Farmers nationwide will take to the streets tomorrow to goad Congress to extend the Comprehensive Agrarian Reform Program (CARP).
In Cagayan de Oro City, farmers from Sumilao will march 13 kilometers from Barangay Puerto to the city center and converge with other farmer groups, Church and religious leaders, academe and civil society to press for the enactment of a bill seeking to extend CARP before Congress goes on a Christmas break.
Farmers from Camarines Sur have already arrived in Metro Manila for a similar mass action.
Other farmers from Southern and Central Luzon are expected to merge on Dec. 3 in Metro Manila to join calls for Congress to immediately pass the CARP extension bill.
Farmers said the Dec. 3 nationwide mobilization is “very crucial” as they race against time to have House Bill 4077 passed by Congress.
Congress is set to go on recess on Dec. 17, and the farmers could not afford to let lawmakers go without passing HB 4077 before yearend.
At least one million hectares more of agricultural lands are yet to be acquired and distributed by the government to landless farmers nationwide.
Through Joint Resolution No. 21, the House of Representatives had resolved that the effectivity of the land acquisition and distribution component of the CARP would be maintained until the end of 2008.
“The Joint Resolution No. 21 is practically a contract between House Speaker Prospero Nograles and the Filipino people,” said Ernesto Lim Jr., coordinator of AR Now!.
“We hope that House Speaker Prospero Nograles will not breach his contract with the people, we hope we can rely on his word that he will extend and reform CARP.”
AR Now! is a member-organization of Reform CARP Movement (RCM), an alliance of small farmers, non-government organizations, party-list groups and individual agrarian reform advocates.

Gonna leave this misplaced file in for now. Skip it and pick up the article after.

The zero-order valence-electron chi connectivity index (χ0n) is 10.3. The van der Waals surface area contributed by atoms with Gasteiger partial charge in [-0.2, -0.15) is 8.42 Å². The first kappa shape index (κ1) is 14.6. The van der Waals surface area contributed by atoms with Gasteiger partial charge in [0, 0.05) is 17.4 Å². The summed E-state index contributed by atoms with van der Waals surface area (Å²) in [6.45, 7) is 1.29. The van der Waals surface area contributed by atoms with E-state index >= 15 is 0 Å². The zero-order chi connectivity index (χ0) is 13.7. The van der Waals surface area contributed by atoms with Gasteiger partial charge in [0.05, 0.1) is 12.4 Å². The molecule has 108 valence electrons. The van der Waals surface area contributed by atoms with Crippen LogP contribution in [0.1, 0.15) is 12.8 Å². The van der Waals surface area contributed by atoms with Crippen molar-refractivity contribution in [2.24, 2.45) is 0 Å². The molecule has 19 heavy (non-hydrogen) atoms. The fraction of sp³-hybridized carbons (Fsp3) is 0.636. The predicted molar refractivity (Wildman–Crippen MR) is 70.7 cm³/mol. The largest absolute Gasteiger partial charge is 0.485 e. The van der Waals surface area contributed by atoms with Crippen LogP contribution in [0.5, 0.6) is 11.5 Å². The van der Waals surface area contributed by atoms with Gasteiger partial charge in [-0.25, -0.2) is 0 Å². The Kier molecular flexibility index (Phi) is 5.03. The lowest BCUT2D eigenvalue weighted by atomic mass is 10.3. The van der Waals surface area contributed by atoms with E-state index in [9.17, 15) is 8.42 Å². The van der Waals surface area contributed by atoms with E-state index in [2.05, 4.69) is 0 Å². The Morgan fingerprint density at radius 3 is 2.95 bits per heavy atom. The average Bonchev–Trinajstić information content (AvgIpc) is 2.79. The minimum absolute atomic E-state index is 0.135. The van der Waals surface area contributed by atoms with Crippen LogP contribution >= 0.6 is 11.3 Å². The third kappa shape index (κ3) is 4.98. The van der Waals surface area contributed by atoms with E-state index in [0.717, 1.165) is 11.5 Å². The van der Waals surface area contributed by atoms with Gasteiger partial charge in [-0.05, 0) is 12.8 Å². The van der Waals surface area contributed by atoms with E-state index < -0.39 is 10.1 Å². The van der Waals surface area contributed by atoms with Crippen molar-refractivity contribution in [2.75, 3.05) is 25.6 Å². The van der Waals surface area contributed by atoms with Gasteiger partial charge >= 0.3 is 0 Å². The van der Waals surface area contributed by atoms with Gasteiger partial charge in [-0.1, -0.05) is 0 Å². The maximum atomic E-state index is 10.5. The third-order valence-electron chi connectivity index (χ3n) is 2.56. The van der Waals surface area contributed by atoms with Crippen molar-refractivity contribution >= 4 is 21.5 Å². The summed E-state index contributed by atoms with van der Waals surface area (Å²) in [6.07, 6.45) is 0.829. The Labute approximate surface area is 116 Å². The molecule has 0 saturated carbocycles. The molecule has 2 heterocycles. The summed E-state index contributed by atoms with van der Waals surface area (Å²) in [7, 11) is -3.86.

“Without money to continue important agrarian reform activities like land acquisition and support services to agrarian reform beneficiaries, CARP will die, along with any likelihood of alleviating poverty in the countryside,” Lim said.
Lawyer Christian Monsod, who represents the coalition of farmers and peasant groups, said the passage of House Bill 4077 is facing a roadblock in Congress.
At the House of Representatives, Camarines Sur Rep. Luis Villafuerte Jr. introduced “perfecting amendments” to the bill that farmers branded as “killer amendments,” he added.
Monsod said at the Senate, the problem was on Sen. Gregorio Honasan’s proposal for a “sequential coverage” of the agricultural lands, prioritizing government or public lands before the 1.3 million hectares remaining private agricultural lands nationwide.
“(But) agrarian reform is a constitutional mandate, it never actually expires that’s why what Congress should do is to make sure that it is given funding or appropriation,” he said.
Monsod said President Arroyo should now exercise her political leadership to speed up the approval of House Bill 4077 and its eventual enactment into law by Congress.
“The political leadership of President Gloria Arroyo is needed now, if she is really sincere to what she has promised in 2001 that she will prioritize agrarian reform, including distribution of lands to farmers, in the country,” he said.
“She should exercise her political leadership especially within her party since the immediate passage of the bill already approved by committee is being opposed by administration congressmen.
“She should do something to comply with her commitment for a proper conclusion to this.”
In Quezon City, eight farmers claiming rights over a 157-hectare property owned by the family of First Gentleman Jose Miguel Arroyo in Negros Occidental went on hunger strike in front of the Department of Agrarian Reform yesterday.